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Strait Talk Ahead of Taiwan InauguralAired May 18, 2000 - 2:34 p.m. ET
THIS IS A RUSH TRANSCRIPT. THIS COPY MAY NOT BE IN ITS FINAL FORM AND MAY BE UPDATED.
LOU WATERS, CNN ANCHOR: China is making new threats this week, just as Taiwan gets ready to inaugurate its new president Saturday. Most analysts dismiss the talk as more bluster. And Taiwan is trying to calm the situation by showing off a piece of real estate that's just a stone's throw away from the mainland.
Here's CNN's Mike Chinoy.
MIKE CHINOY, CNN CORRESPONDENT (voice-over): If the China-Taiwan conflict were to erupt into open warfare, it might well begin here, on Wu Chiu, a one-square kilometer clump of rock just off the coast of mainland China, controlled by Taiwan, a logical first target if Beijing decides to solve the Taiwan question by force.
This week, Taiwan's military took reporters on a rare visit to the heavily fortified outpost. The goal: to demonstrate that, for all of China's harsh rhetoric, the security situation remains unchanged.
"Everything is normal," says garrison commander Tsai Tien-Fu (ph). "If people at home are nervous, I want to say it's OK here."
In fact, in a society used to threats from China, many people see Beijing's warnings that President-elect Chen Shui-bian must accept that Taiwan is a part of China or face war as little more than bluster.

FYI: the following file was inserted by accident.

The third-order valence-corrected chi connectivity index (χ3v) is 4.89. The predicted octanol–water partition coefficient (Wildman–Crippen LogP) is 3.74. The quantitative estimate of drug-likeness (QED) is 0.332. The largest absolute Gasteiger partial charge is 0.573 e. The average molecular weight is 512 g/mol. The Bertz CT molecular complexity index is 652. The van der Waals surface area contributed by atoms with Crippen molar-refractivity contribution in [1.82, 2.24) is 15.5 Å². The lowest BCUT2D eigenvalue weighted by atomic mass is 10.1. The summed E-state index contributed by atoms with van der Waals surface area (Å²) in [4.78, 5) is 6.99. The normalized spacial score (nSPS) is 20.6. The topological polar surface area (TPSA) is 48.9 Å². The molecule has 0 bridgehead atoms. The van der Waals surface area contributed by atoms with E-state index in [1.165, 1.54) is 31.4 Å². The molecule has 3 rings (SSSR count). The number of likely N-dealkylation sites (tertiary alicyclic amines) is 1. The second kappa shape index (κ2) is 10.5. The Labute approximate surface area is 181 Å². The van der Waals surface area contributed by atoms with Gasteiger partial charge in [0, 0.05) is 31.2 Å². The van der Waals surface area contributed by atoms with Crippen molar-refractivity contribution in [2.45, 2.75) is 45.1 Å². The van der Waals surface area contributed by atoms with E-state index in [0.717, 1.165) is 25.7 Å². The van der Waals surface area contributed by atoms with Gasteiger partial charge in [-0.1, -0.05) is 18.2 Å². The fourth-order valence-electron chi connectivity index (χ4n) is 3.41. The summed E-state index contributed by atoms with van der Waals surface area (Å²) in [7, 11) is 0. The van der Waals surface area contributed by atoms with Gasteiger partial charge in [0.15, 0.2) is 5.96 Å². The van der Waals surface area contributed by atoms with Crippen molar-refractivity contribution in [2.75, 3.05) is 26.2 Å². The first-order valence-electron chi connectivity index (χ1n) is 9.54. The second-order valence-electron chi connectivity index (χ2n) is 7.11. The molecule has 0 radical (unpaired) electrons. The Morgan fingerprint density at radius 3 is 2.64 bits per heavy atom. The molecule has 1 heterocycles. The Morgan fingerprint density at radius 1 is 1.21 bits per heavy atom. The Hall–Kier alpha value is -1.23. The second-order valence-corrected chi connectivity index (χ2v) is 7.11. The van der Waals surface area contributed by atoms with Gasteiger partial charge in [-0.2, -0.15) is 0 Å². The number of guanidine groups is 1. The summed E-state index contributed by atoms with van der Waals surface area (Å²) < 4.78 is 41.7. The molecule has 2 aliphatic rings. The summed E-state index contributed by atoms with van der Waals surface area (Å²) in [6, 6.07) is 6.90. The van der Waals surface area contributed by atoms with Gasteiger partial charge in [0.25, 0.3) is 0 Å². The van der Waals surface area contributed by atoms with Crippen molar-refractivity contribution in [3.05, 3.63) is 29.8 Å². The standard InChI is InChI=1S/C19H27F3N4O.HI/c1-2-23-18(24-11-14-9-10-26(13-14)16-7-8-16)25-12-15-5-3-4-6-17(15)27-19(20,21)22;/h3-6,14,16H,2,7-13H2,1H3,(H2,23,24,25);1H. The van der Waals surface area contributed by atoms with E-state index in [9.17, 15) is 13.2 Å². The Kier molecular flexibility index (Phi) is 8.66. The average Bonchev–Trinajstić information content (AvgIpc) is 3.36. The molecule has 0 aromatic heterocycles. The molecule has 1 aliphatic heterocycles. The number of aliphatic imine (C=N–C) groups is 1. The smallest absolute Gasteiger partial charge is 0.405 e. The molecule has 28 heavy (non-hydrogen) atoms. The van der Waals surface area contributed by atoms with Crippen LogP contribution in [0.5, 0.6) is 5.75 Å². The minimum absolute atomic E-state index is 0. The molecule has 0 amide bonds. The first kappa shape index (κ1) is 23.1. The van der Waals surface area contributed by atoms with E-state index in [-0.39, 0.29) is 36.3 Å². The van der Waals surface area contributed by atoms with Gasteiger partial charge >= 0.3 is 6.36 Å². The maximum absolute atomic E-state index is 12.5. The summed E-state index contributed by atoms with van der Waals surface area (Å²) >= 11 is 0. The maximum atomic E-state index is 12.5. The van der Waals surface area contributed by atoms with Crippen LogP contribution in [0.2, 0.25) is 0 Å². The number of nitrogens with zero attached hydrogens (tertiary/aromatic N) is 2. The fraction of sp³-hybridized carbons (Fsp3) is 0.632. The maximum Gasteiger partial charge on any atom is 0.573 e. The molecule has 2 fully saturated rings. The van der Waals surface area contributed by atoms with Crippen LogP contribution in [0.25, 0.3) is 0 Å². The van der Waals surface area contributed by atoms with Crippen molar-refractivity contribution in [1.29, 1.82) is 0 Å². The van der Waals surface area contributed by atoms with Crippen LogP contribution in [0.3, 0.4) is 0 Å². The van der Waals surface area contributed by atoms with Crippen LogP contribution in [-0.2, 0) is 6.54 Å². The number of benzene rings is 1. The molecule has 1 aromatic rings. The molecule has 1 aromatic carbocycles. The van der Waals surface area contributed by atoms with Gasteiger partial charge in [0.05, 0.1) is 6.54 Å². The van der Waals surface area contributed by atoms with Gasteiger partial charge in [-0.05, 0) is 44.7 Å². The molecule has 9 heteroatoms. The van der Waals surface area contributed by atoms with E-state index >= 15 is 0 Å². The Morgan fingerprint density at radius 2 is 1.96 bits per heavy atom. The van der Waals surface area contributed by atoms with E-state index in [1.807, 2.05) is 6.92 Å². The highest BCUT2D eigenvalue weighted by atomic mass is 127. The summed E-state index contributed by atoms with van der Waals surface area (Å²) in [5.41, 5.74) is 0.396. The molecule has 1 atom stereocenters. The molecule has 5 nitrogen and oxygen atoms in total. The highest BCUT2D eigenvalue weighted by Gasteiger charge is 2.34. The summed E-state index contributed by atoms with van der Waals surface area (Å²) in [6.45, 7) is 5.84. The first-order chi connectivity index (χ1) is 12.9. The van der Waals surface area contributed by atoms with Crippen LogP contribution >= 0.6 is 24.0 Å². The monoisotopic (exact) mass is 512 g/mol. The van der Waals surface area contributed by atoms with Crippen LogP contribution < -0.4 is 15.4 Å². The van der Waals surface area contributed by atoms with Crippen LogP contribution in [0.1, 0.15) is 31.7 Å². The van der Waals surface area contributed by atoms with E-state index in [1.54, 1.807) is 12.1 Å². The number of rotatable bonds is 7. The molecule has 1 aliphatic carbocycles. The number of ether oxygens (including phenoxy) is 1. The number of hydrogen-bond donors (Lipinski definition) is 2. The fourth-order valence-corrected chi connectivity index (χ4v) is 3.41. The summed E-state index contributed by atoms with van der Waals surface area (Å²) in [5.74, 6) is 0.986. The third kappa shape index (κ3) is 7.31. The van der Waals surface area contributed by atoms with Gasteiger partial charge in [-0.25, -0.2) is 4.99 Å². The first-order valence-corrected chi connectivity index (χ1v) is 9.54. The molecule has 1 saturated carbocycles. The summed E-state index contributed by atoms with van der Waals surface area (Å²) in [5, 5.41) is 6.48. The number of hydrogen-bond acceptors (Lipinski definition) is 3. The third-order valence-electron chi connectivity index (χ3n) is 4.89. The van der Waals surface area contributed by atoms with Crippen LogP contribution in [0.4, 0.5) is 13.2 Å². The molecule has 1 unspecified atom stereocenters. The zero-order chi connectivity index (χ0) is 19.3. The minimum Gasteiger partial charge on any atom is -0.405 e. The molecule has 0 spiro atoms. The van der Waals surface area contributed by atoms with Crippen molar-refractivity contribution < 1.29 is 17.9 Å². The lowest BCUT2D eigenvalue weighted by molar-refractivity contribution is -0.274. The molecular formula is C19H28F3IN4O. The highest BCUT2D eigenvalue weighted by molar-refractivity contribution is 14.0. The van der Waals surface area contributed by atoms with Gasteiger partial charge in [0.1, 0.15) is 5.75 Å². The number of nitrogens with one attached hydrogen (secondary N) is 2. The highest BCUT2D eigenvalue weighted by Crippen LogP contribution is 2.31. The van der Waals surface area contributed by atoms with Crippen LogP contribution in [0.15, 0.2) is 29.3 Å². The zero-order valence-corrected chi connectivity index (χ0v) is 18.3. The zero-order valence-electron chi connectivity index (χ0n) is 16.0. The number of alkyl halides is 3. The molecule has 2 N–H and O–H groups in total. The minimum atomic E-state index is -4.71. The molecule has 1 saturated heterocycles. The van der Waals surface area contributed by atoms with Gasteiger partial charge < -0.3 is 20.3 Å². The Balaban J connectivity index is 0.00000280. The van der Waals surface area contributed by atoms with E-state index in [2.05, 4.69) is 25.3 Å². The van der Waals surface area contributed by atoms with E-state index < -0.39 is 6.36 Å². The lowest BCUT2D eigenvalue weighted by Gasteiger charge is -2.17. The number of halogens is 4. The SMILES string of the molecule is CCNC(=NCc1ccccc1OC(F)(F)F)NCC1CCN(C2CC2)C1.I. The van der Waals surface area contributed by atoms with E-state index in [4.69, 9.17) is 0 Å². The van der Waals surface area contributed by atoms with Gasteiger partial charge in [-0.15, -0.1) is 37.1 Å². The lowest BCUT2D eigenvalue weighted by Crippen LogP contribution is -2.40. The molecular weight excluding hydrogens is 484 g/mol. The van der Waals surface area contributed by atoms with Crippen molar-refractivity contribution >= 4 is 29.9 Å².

"We are not afraid," says this man, "we are an independent country, we have our own army."
"They will be at odds with the whole world if they attack us," says this woman.
The key test will come on Saturday, when Chen gives his inaugural address. Few here believe he will endorse the one-China principle, and some analysts believe that could mean trouble.
ANDREW YANG, INSTITUTE OF STRATEGIC STUDIES: The one-China principle, which makes Taiwan as province of the PRC. He already emphasized that this is not acceptable, and that would provide a justification for the use of force.
CHINOY: China may well be bluffing. Certainly Taiwan's armed forces appear to think so, and all the indications are that Chen Shui- bian is genuinely interested in an accommodation with Beijing.
(on camera): But accommodation is not the same thing as capitulation. In a democracy like Taiwan, there's no way Chen could accept China's demands and survive politically, and it is far from clear that goodwill without concessions will be enough to satisfy an increasingly impatient government in Beijing.
Mike Chinoy, CNN, Taipei.
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